4 As of last day, you know: Pseudo-divisors pull back. And if X is a variety, any pseudodivisor on X is represented by some Cartier divisor on X. (A Cartier divisor D represents a pseudo-divisor (L, Z, s) if D Z, and there is an isomorphism O X (D) L which away form Z takes s D (the canonical section ) to s.) Furthermore, if Z X, D is uniquely determined. If Z = X, then D is determined up to linear equivalence. Hence given any pseudo-divisor D, we get a Weil divisor class in A n 1 X. But we can do better. Given a pseudo-divisor D, we get a Weil divisor class [D] A n 1 ( D ). 2. INTERSECTING WITH DIVISORS We will now define our first intersections, that with Cartier divisors, or more generally pseudo-divisors. Let D be a pseudo-divisor on a scheme X. We define D [V] where V is a k-dimensional subvariety. D [V] := [j D] where j is the inclusion V X. This lies in A k 1 V D. Hence we can do this with any finite combination of varieties. Note that we get a map Z k X A k 1 X, but we re asserting more: we re getting classes not just on X, but on subsets smaller than X. Proposition 2.3. (a) (linearity in α) If D is a pseudo-divisor on X, and α and α are k-cycles on X, then D (α + α ) = D α + D α in A k 1 ( D ( α α )). (b) (linearity in D) If D and D are pseudo-divisors on X, and α is a k-cycle on X, then (D + D ) α = D α + D α in A k 1 (( D D ) α ). (c) (projection formula) Let D be a pseudo-divisor on X, f : X X a proper morphism, α a k-cycle on X, and g the morphism from f 1 ( D ) α to D f( α ) induced by f. Then g (f D α) = D f (α) in A k 1 ( D f( α )). (d) (commutes with flat base change) Let D be a pseudo-divisor on X, f : X X a flat morphism of relative dimension n, α a k-cycle on X, and g the induced morphism from f 1 ( D α ) to D α. Then f D f α = g (D α) in A k+n 1 (f 1 ( D α ). (e) If D is a pseudodivisor on X whose line bundle O X (D) is trivial, and α is a k-cycle on X, then D α = 0 in A k 1 ( α ). Proof next day. Example: Intersection of two curves in P 2, C 1 and C 2. We get a number. Old-fashioned intersection theory (Hartshorne V): O(C 1 ) C2 gives you a number. This tells you a bit more: the class has local contributions from each connected component of the intersection. 4

5 Excess intersection can happen! Example: A line meeting itself. Remark: This proves some of the things Fulton said about Bezout in the first chapter. Here s a natural question: if you intersect two effective Cartier divisors, then if you reverse the order of intersection, you had better get the same thing! D [D ] = D [D]? Big Theorem 2.4 Let D and D be Cartier divisors on an n-dimensional variety X. Then D [D ] = D [D] in A n 2 ( D D ). We ll prove this next day, or the day after. Corollary. Let D be a pseudo-divisor on a scheme X, and α a k-cycle on X which is rationally equivalent to zero. Then D α = 0 in A k 1 D. Corollary. Let D and D be pseudo-divisors on a scheme X. Then for any k-cycle α on X, D (D α) = D (D α) in A k 2 ( D D α ). Hence we can make sense of phrases such as D 1 D 2 D n α The first Chern class of a line bundle. If L is a line bundle on X, we define c 1 (L). If V is a subvariety, then write the restriction of L to C as O V (C) for some Cartier divisor C. Then define c 1 (L) [V] = [C]. (C is well-defined up to linear equivalence, so this makes sense in A dim V 1 V A dim V 1 X.) Extend this by linearity to define c 1 (L) : Z k X A k 1 X. Proposition 2.5. (a) If α is rationally equivalent to 0 on X, then c 1 (L) α = 0. There is therefore an induced homomorphism c 1 (L) : A k X A k 1 X. (That s what we ll usually mean by c 1 (L).) (b) (commutativity) If L, L are line bundles on X, α a k-cycle on X, then c 1 (L) (c 1 (L ) α) = c 1 (L ) (c 1 (L) α) in A k 2 X. (c) (projection formula) If f : X X is a proper morphism, L a line bundle on X, α a k-cycle on X, then f (c 1 (f L) α) = c 1 (L) f (α) in A k 1 X. (d) (flat pullback) If f : X X is flat of relative dimension n, l a line bundle on X, α a k-cycle on X, then c 1 (f L) f α = f (c 1 (L) α) in A k+n 1 X. (e) (additivity) If L and L are line bundles on X, α a k-cycle on X, then c 1 (L L ) α = c 1 (L) α + c 1 (L α) and c 1 (L ) α = c 1 (L) α in A k 1 X. 5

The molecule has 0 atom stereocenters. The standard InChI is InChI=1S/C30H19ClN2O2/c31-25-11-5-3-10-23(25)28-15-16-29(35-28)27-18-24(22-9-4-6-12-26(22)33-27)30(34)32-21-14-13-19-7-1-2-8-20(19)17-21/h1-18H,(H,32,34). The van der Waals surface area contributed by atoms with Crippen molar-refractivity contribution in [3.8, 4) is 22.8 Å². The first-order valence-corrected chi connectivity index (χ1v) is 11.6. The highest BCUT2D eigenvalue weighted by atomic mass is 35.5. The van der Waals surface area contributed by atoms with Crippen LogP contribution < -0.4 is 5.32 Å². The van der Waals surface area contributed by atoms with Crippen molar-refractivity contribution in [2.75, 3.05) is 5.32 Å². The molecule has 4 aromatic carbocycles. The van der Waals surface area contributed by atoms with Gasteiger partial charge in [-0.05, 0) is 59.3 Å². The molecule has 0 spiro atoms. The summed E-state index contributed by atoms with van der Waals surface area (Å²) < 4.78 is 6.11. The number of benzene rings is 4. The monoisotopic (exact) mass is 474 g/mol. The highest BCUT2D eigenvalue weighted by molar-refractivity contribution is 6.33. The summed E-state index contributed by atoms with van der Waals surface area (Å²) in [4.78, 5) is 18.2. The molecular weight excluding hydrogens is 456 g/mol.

6 We ll prove this next day Gysin pullback. Define the Gysin pullback as follows. Suppose i : D X is an inclusion of an effective Cartier divisor. Define i : Z k X A k 1 D by Proposition. i α = D α. (a) If α is rationally equivalent to zero on X then i α = 0. (Hence we get induced homomorphisms i : A k X A k 1 D.) (b) If α is a k-cycle on X, then i i α = c 1 (O X (D)) α in A k 1 X. (c) If α is a k-cycle on D, then i i α = c 1 (N) α in A k 1 D, where N = i O X (D). N is the normal (line) bundle. (Caution to differential geometers: D could be singular, and then you ll be confused as to why this should be called the normal bundle.) (d) If X is purely n-dimensional, then i [X] = [D] in A n 1 D. (e) (Gysin pullback commutes with c 1 (L) ) If L is a line bundle on X, then in A k 2 D for any k-cycle α on X. i (c 1 (L) α) = c 1 (i L) i α Proof next day; although in fact you may be able to see how all but (d) comes from what we ve said earlier today. (Part (d) comes from something we discussed earlier, but I ll leave that for next time.) address: 6